Sudani’s visit to Washington was an opportunity for Baghdad and Washington to align policy goals. Sudani has faced pressure from elements of his government’s ruling Iranian-aligned coalition to make sizable progress in removing U.S. forces from Iraq. He entered this meeting attempting to achieve actionable results with this goal. Both leaders want to deter Iran and gain support from domestic audiences by announcing a reduction of U.S. troops in Iraq.  

For Biden, this meeting occurred in a lull of Iranian-aligned militia attacks that occurred on U.S. troops in Iraq and Syria from Iraqi soil in response to the Oct. 7 attack. The meeting also came after Iran’s April 13 attack on Israel that occurred in response to Israel’s killing of a senior Quds Force commander in Damascus earlier in the month. These events have further raised security concerns about the Israel-Gaza war spilling over into the wider region.  

What was undoubtably a security-centric discussion also featured a conversation about Iraqi energy independence and Erbil-Baghdad relations. Iraq’s reliance on Iranian energy continues to be a wedge between Baghdad and Washington, allowing Iran to gain cash flow despite U.S. sanctions. U.S. policy that encourages Iraq to push for independence, whether through domestic efforts or international partnerships, will improve U.S.-Iraqi ties, stop the need for the waiver, and loosen Iran’s grip on Iraq’s energy markets. For Erbil-Baghdad relations, U.S. policymakers need to situate the oil dispute as an ongoing tension that affects regional stability and security. In the event of a U.S. troop drawdown, a healthy Erbil-Baghdad relationship will become even more vital. U.S. policymakers should utilize the attention on Sudani’s visit to reprioritize Iraq and realize how interconnected both Erbil-Baghdad relations and Iraqi energy independence are with U.S. strategic goals in the Middle East.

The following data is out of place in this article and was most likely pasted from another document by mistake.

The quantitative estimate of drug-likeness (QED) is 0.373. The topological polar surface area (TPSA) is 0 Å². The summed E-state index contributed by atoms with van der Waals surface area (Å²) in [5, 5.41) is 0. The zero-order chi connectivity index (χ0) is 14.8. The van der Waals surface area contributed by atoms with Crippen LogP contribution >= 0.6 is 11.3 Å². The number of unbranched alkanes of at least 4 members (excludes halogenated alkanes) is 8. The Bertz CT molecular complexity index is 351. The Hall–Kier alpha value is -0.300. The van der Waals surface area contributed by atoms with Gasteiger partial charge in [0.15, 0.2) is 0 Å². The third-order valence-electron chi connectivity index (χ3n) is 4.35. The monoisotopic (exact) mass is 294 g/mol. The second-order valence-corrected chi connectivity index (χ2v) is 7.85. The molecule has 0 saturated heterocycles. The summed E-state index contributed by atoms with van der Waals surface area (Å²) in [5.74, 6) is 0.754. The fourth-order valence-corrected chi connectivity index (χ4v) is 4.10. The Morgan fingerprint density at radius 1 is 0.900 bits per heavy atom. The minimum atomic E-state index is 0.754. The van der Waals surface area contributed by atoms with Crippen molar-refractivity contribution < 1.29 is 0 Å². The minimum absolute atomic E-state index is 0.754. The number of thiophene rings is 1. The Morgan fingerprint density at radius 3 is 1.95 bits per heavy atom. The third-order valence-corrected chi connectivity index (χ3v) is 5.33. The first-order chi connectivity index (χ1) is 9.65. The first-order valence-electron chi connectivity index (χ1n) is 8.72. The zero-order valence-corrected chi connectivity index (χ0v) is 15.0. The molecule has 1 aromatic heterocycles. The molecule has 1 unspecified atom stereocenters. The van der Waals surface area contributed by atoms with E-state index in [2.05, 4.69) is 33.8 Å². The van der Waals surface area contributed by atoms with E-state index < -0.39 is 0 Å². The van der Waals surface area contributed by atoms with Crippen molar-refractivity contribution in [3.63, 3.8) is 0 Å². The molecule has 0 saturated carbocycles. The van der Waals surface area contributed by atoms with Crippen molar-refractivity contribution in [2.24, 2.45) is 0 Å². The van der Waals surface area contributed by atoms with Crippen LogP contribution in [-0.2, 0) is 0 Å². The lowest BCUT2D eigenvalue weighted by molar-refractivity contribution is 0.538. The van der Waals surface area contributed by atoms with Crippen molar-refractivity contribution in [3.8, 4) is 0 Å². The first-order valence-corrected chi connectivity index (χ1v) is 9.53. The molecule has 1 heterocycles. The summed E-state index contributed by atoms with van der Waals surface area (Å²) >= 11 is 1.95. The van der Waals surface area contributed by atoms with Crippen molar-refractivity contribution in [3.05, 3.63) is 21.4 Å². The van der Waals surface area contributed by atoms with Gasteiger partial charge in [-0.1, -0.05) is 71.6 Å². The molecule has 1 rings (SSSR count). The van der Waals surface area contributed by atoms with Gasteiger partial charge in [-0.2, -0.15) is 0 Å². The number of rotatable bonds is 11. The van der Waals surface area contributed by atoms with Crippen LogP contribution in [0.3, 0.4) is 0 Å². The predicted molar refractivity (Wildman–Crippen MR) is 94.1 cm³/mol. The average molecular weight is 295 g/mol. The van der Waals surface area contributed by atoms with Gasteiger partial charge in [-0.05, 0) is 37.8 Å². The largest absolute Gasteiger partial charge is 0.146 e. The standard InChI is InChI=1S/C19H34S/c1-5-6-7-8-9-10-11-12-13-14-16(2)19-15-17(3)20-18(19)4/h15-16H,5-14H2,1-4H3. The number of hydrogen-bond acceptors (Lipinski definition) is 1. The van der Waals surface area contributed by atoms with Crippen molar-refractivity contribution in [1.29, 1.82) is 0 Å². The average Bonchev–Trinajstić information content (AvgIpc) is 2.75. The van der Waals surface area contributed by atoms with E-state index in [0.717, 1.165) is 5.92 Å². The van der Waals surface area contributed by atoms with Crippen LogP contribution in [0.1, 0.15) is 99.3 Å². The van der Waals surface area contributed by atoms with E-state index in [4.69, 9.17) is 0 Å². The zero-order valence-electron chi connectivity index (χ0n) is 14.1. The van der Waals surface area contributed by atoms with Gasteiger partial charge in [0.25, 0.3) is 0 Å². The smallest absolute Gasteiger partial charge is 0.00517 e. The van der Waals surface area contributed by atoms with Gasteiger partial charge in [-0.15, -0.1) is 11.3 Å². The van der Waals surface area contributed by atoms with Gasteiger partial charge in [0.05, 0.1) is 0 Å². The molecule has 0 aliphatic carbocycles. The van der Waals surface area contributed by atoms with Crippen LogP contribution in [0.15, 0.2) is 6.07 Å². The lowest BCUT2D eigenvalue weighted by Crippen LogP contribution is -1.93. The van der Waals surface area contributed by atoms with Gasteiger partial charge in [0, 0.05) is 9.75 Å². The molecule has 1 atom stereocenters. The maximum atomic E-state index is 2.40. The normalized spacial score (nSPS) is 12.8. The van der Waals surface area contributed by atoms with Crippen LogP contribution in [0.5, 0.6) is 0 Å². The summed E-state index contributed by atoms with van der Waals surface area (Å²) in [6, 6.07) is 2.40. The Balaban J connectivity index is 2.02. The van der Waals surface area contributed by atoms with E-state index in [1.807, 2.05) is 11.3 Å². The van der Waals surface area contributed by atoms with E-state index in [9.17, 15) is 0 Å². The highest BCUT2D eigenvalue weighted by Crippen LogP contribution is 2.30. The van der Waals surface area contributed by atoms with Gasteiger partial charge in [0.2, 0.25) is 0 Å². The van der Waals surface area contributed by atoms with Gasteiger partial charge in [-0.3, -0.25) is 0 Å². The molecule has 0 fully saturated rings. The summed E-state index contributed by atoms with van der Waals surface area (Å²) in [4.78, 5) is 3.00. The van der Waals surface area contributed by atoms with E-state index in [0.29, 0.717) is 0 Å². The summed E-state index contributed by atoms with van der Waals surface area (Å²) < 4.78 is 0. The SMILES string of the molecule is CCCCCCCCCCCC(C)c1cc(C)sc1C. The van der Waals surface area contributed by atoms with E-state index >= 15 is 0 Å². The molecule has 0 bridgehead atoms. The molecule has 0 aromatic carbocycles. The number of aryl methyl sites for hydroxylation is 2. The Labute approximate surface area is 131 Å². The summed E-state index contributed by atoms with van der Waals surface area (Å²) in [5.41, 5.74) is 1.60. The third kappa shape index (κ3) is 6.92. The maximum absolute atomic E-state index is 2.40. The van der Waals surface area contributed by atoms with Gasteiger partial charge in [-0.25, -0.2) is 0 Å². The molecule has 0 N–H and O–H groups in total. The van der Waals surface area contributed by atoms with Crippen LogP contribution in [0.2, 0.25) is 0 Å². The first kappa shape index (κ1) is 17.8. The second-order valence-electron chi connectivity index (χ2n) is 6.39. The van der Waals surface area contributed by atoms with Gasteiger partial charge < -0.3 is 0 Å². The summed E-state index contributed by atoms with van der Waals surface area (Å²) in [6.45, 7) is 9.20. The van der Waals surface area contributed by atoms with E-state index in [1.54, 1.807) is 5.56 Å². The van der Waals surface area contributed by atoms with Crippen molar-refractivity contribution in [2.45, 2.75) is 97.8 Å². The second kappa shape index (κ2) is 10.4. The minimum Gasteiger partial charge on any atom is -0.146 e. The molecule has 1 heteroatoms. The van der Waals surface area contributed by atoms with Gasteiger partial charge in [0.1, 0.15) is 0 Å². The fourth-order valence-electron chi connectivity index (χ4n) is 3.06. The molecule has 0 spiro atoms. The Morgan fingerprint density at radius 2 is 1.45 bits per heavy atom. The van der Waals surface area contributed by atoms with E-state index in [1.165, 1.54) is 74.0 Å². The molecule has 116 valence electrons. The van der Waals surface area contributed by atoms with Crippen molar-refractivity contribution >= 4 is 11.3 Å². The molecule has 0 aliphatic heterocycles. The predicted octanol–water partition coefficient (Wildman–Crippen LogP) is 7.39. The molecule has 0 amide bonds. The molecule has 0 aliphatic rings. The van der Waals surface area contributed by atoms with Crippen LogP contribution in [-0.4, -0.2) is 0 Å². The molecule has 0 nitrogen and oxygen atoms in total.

Myles B. Caggins III, a Non-Resident Senior Fellow at New Lines Institute, is a colonel in the U.S. Army. He provides expertise on public information warfare, ISIS, Kurdish affairs, veterans issues, national security, and military culture. He is founder and CEO of Words Warriors LLC, a translation, public relations, and business advising company. From military posts, combat zones, inside the Pentagon, and the White House (National Security Council), he has led communication strategy for some of the most challenging issues of the past decade. Most recently, he served as the U.S. Army’s Visiting Fellow at the Council on Foreign Relations. He served three year-long combat tours in Iraq. Caggins earned a bachelor’s degree in history from Hampton University and a master’s in public relations from Georgetown University. He tweets at: @mylescaggins.

Carolyn Moorman is an Analyst for the Post-Withdrawal Security Landscapes Initiative at the New Lines Institute. Her research focuses on non-state actors in the Middle East and Central/West Africa. She also hosts the institute’s Contours podcast. Previously, Carolyn conducted research at the American Enterprise Institute’s Critical Threats Project and the Institute for the Study of War. She previously assisted Dr. Nathan French of Miami University’s Department of Comparative Religion with his research on Salafi-Jihadism and interned at the Heritage Foundation and the U.S. Embassy of Luxembourg. Carolyn holds Bachelor of Arts degrees in Political Science and International Studies from Miami University of Ohio and is currently a master’s student at the Bush School at Texas A&M. She tweets at @Carolyn_Moorman.

The views expressed in this article are those of the author and not an official policy or position of the New Lines Institute.